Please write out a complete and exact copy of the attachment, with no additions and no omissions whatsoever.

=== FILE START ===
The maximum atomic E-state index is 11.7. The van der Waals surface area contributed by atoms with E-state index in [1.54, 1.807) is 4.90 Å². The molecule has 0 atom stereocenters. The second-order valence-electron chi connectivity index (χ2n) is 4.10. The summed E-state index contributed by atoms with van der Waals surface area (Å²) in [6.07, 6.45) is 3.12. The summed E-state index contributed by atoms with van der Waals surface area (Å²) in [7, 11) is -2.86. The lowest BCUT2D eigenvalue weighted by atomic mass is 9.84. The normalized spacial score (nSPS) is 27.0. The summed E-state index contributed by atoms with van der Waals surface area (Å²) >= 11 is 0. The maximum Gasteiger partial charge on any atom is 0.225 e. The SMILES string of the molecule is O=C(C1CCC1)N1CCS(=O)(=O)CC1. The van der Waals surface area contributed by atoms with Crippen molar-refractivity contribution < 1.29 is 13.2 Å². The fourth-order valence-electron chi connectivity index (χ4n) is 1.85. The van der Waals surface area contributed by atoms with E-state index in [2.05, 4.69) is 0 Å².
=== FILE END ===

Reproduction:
The maximum atomic E-state index is 11.7. The van der Waals surface area contributed by atoms with E-state index in [1.54, 1.807) is 4.90 Å². The molecule has 0 atom stereocenters. The second-order valence-electron chi connectivity index (χ2n) is 4.10. The summed E-state index contributed by atoms with van der Waals surface area (Å²) in [6.07, 6.45) is 3.12. The summed E-state index contributed by atoms with van der Waals surface area (Å²) in [7, 11) is -2.86. The lowest BCUT2D eigenvalue weighted by atomic mass is 9.84. The normalized spacial score (nSPS) is 27.0. The summed E-state index contributed by atoms with van der Waals surface area (Å²) >= 11 is 0. The maximum Gasteiger partial charge on any atom is 0.225 e. The SMILES string of the molecule is O=C(C1CCC1)N1CCS(=O)(=O)CC1. The van der Waals surface area contributed by atoms with Crippen molar-refractivity contribution < 1.29 is 13.2 Å². The fourth-order valence-electron chi connectivity index (χ4n) is 1.85. The van der Waals surface area contributed by atoms with E-state index in [2.05, 4.69) is 0 Å².